One of the top street artists today, Alexandre Farto, better known as Vhils, is continuing to evolve and push his trademark style. Emerging on the scene in 2008, his work, which consists of chiseling away layers of walls using a variety of tools, made him an instant sensation. Over time, the Portuguese artist has honed and refined his technique, using it across different media to great effect.
By cutting and carving his way through cities around the global, he’s acted both as an urban archeologist, revealing layers of history, and as a sculptor using his tools to reveal a message hidden within the wall. It’s no wonder that, in 2015, Forbes magazine counted him as one of the esteemed “30 under 30s” in Art & Style.
Part of Vhils’ success is owed to his willingness to push himself beyond the limits of the wall. Whether it be collaborations with U2 as part of their Films of Innocence videos or by giving back to his community through the Underdogs arts center in Lisbon, he continues to prove that street artists hold a place in the contemporary art community.
On the cusp of his new solo show in Macau, Debris, which opened on May 31, 2017 at the Navy Yard No. 1 Contemporary Arts Center, we had the chance to ask Vhils a few questions and reflect back on his evolution.
Your technique is so innovative. Can you take us through a little bit of how you developed your process in the beginning?
The work I’m doing today basically came about from the convergence of two factors: using a technique of reverse stenciling while exploring the notion of creative vandalism I got from illegal graffiti. Graffiti is my artistic background, it taught me a lot and gave me many working skills before I went to art school and university.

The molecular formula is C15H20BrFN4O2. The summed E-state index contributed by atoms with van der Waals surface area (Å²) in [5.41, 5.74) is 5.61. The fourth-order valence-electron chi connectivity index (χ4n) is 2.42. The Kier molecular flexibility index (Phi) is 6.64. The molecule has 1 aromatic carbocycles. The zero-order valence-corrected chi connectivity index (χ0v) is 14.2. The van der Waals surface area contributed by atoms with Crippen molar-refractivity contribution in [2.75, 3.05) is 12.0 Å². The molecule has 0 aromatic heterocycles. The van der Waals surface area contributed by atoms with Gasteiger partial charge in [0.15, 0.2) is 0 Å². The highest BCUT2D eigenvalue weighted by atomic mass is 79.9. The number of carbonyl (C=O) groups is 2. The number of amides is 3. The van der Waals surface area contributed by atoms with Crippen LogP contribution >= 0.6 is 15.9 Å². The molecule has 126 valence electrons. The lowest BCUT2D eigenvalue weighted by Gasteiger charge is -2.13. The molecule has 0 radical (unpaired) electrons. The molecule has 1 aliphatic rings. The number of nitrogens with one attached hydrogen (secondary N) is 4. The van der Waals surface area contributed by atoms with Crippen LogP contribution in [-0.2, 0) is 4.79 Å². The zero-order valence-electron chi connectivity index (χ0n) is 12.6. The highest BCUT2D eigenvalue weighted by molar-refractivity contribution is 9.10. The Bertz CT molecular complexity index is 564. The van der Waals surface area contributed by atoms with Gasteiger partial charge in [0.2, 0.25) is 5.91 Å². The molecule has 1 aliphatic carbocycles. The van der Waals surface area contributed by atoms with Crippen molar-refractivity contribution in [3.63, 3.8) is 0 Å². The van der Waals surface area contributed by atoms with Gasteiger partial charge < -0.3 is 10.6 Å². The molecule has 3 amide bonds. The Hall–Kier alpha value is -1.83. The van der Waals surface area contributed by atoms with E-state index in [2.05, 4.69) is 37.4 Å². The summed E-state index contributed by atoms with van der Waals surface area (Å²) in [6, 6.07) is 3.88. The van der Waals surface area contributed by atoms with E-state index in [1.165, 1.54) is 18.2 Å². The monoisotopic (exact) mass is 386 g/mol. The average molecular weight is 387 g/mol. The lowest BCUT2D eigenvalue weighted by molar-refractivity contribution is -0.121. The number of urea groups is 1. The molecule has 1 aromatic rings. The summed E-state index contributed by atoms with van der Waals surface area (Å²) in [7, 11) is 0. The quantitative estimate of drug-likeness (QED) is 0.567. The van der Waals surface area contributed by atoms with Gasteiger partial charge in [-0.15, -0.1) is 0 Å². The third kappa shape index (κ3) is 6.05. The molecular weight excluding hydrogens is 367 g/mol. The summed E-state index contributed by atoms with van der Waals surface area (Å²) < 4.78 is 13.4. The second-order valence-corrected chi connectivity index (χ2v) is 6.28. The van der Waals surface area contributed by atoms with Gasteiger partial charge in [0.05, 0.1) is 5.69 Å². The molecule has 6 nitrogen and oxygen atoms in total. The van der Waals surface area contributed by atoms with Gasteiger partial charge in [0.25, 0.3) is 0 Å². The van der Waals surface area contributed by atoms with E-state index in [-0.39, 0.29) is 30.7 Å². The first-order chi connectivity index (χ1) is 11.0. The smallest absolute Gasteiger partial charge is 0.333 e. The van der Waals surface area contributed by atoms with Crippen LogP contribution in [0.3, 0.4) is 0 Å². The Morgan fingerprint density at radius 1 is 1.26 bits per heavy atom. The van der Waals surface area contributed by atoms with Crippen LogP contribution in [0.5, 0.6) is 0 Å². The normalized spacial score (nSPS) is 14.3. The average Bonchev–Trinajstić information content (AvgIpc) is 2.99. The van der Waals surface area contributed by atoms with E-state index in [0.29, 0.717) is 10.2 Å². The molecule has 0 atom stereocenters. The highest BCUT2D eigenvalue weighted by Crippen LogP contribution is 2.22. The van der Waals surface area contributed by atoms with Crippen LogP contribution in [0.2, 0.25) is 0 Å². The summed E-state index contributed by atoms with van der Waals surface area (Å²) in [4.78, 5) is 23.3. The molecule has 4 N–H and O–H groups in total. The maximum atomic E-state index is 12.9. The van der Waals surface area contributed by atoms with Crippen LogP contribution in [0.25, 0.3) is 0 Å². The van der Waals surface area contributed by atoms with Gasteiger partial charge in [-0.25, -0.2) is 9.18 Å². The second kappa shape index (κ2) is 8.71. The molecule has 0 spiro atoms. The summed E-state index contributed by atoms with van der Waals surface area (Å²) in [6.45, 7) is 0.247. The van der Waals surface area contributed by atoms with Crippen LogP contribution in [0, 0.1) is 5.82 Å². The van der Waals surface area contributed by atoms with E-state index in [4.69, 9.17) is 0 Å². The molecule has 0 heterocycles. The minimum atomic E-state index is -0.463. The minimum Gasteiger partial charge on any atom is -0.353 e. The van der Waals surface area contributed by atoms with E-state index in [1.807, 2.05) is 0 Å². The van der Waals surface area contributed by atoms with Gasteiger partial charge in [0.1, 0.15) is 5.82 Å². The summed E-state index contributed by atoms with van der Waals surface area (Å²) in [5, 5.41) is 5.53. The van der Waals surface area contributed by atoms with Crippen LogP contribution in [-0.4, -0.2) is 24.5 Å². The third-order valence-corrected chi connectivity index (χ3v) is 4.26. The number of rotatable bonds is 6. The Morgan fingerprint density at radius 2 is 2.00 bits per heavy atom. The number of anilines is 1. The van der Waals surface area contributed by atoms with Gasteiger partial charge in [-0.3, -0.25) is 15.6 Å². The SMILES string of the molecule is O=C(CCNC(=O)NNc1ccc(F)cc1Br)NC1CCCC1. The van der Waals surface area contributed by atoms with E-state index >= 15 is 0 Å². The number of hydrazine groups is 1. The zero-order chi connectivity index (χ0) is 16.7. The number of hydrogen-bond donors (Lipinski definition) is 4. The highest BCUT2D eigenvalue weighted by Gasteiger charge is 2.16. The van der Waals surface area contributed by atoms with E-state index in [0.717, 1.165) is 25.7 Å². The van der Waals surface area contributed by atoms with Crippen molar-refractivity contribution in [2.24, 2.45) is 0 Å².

As I matured, I started exploring other media and experimenting with other tools, and things just sort of developed from there. The greatest change was when I started working with stencils, which showed me a new direction. In Portugal, street posters are hardly ever removed and they end up creating these thick agglomerations. I realized one day that they would make a good canvas, as I could carve through their layers.
I had already been using stencils for a while then, doing the classic thing of creating an image by adding layers, when I realized I could reverse the process and start removing them instead to create compositions. I didn’t want to be adding yet another layer to the walls. When I first cut through these agglomerates of posters I noticed that fragments of older posters came to light, and I immediately connected this with my observations of the old walls of Lisbon that seemed to be steeped in history, as if the passage of time added new layers and buried some of the past beneath.
Carving through these posters was like carving through layers of the city’s recent history. I understood how chaotic life in the city really is, how fast things change with this pace of development and transformation. I felt like I was looking at a type of fossil representing contemporary culture and my mind flooded with possibilities. I began using the stencil as a tool to dig into these superimposed layers, which I began seeing as a form of symbolic urban archaeology.
I eventually moved on to carving walls and started the Scratching the Surface project, based on this same concept, which became a reflection on identity and all the different layers that form us. When I began traveling to other countries I saw the same process in action there.